07/13/2012 2:27PM

Fort Erie: Prince of Wales to see rematch between fillies

Michael Burns
Irish Mission, with Alex Solis riding, wins the Woodbine Oaks before finishing second in the Queen's Plate.

FORT ERIE, Ontario – Irish Mission and Dixie Strike, fillies who were the 2-3 finishers in the June  24 Queen’s Plate, will renew their rivalry here Sunday in the $500,000 Prince of Wales.

The Prince of Wales is the second leg of the triple crown of the Canadian-bred 3-year-olds and will be run over 1 3/16 miles on Fort Erie’s dirt oval.

The Queen’s Plate, run over 1 1/4 miles of Polytrack, and Woodbine’s Aug. 5 Breeders’ Stakes, at 1 1/2 miles on the turf, are the other events triple crown events.

Irish Mission, who is owned by Robert S. Evans and trained by Mark Frostad, had won the June 3 Woodbine Oaks at 1 1/8 miles before finishing a solid second to Strait of Dover in the Queen’s Plate.

And the absence of Queen’s Plate winner Strait of Dover, whose connections passed on the Prince of Wales because of their colt’s demonstrated aversion to dirt, has thrust Irish Mission into the favorite’s role for the Prince of Wales.

“She’s coming along beautifully,” said Frostad. “She’s had a couple of tough races, pretty close together, but that doesn’t seem to have had an impact on her. She’s training well, and eating well.”

Irish Mission has done almost all of her training on Woodbine’s dirt training track since the Queen’s Plate, and her last four breezes have come over that surface.

Alex Solis, who has forged a successful partnership with Irish Mission, will be riding at Fort Erie for the first time in the Prince of Wales.

Dixie Strike also has had a busy schedule of late, as she romped here in the 1 1/16-mile Selene Stakes on May 13, finished a close but disappointing fifth as the odds-on choice in the Woodbine Oaks, and then came from last in the field of 14 to end 3 3/4 lengths behind Irish Mission in the Queen’s Plate.

“Our thoughts are that she’s training better than ever, and that she’s actually coming into this race better than she was for the Queen’s Plate,” said Mark Casse, who trains Dixie Strike for owner John Oxley.

“I think she ran a heck of a race in the Plate, to finish as well as she did, There was definitely a speed bias that day.

“And, she’s always trained extremely well on dirt.”

Patrick Husbands retains the mount on Dixie Strike, who along with Irish Mission will be carrying 121 pounds and getting five pounds from her male rivals.

Colleeen’s Sailor and Ultimate Destiny, the fourth- and fifth-place finishers in the Queen’s Plate, both had their final workouts for the Prince of Wales over Woodbine’s training track.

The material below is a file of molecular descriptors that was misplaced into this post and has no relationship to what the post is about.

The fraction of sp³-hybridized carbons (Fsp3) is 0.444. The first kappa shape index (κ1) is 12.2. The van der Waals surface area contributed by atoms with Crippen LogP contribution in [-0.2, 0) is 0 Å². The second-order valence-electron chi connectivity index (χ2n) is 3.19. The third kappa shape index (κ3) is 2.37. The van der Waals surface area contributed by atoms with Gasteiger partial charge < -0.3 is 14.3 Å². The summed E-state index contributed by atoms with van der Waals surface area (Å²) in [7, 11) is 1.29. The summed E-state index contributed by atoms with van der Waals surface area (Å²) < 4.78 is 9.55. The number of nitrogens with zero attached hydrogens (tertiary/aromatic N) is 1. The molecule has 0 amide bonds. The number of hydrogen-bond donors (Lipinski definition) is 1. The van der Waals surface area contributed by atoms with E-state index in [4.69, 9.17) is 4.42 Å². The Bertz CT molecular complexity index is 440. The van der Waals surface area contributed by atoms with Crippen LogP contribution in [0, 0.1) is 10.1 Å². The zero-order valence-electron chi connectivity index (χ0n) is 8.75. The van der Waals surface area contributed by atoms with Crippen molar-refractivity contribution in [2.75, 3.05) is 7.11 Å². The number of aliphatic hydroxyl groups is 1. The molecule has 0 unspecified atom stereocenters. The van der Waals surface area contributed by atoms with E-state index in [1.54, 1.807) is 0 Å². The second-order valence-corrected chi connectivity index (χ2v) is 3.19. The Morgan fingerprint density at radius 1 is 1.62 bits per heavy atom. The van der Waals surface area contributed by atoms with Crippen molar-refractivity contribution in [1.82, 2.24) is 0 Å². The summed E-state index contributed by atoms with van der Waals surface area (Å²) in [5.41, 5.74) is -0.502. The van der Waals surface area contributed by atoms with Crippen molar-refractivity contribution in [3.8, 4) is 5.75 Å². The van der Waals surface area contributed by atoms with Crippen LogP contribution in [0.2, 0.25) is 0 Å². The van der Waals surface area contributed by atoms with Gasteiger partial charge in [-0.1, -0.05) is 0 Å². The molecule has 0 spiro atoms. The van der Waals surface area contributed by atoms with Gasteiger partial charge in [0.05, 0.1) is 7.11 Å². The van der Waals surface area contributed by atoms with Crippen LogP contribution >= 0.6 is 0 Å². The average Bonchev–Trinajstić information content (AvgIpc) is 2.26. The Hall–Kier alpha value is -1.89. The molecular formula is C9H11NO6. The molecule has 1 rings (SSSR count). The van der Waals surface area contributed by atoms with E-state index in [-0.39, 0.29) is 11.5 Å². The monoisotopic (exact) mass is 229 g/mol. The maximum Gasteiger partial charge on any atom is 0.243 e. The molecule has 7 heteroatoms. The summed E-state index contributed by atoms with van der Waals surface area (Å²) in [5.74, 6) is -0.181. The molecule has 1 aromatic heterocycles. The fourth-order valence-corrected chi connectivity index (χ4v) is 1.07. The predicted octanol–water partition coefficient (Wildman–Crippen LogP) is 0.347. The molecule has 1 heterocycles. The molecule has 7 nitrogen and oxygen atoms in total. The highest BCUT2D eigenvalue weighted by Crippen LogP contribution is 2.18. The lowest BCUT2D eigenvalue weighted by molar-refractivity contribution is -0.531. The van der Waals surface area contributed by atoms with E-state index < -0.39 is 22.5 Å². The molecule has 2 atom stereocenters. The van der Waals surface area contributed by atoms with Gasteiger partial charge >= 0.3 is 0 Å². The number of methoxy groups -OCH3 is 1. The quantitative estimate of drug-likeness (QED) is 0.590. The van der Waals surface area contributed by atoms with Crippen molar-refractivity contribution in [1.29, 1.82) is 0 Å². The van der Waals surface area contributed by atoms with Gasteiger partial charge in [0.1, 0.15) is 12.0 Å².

Trainer Roger Attfield, a five-time winner of the Prince of Wales, is expecting good things from Colleen’s Sailor here Sunday.

“I think he’ll run very well, after the way he handled the dirt in Toronto the other day,” said Attfield, who took over as Colleen’s Sailor’s trainer this winter.

“I think the horse has improved from the Plate until now.”

Corey Nakatani, the only Prince of Wales rider not based at Woodbine, retains the mount on Colleen’s Sailor.

Mike Keogh, who trains Ultimate Destiny, also is optimistic about his charge’s chances.

“He wouldn’t have beat the winner in the Plate, but he did have a tough trip,” said Keogh. “He’s improved in Beyers, every time.

“And, I don’t see why dirt would be a problem. He trains on it at Woodbine, and has worked well on it there and last winter with me in Aiken.”

Steven Bahen retains the mount on Ultimate Destiny.

Classic Bryce, who finished eighth in the Queen’s Plate, also will be here for the Prince of Wales.

“We’ve done a few things differently with him, and we’re hoping they’ll add up to a much better performance,” said Classic Bryce’s trainer, Darwin Banach.

Classic Bryce is the only Prince of Wales contestant with a workout over the surface, as he shipped down last Monday to breeze five furlongs in 1:01 with his regular rider, Todd Kabel, in the irons.

Dead On, is the only Prince of Wales entrant to have raced on dirt, having finished a close second in a first-level allowance at 1 1/16 miles at the Fair Grounds on March 25, but has disappointed in both the seven-furlong Queenston and the Plate Trial since returning to Woodbine.

“He’s had plenty of time to recover from the Plate Trial,” said Malcolm Pierce, who trains the homebred Dead On for Sam-Son Farm. “I’ve trained him a lot on the training track, and he seems to get over the dirt very well.”

Dead On also was gelded after the Plate Trial, and Pierce believes that his charge should be a more focused and better racehorse in his altered state.

“He’s been a little bit of a coconut sometimes,” said Pierce. “He‘s been silly in the paddock, and loud noises seem to scare him.”

Emma-Jayne Wilson, who rode Dead On to his maiden win at Woodbine last September, has been recruited for the Prince of Wales.

Menlo Castle showed little in the Plate Trial and will be making his first start since then for Ralph Biamonte, who also has entered Run in Aruba for the Prince of Wales.

Both geldings were stakes winners at 2 but have yet to put their best feet forward this season.

“We’re going to be the longshots,” said Biamonte, who shipped down for the Prince of Wales on Thursday. “But down here at Fort Erie, anything happens.”

Both geldings were stakes winners at 2 but have yet to put their best feet forward this season.

Completing the field will be Quaesitor, supplemented to the Prince of Wales at a cost of $12,500 after returning from a layoff of almost seven months to win his maiden over 1 1/16 miles at Woodbine on June 30.

Quaesitor arrived at Fort Erie on Wednesday and has trained over the track the last two mornings.

“He seems to have settled in really well,” said Howard.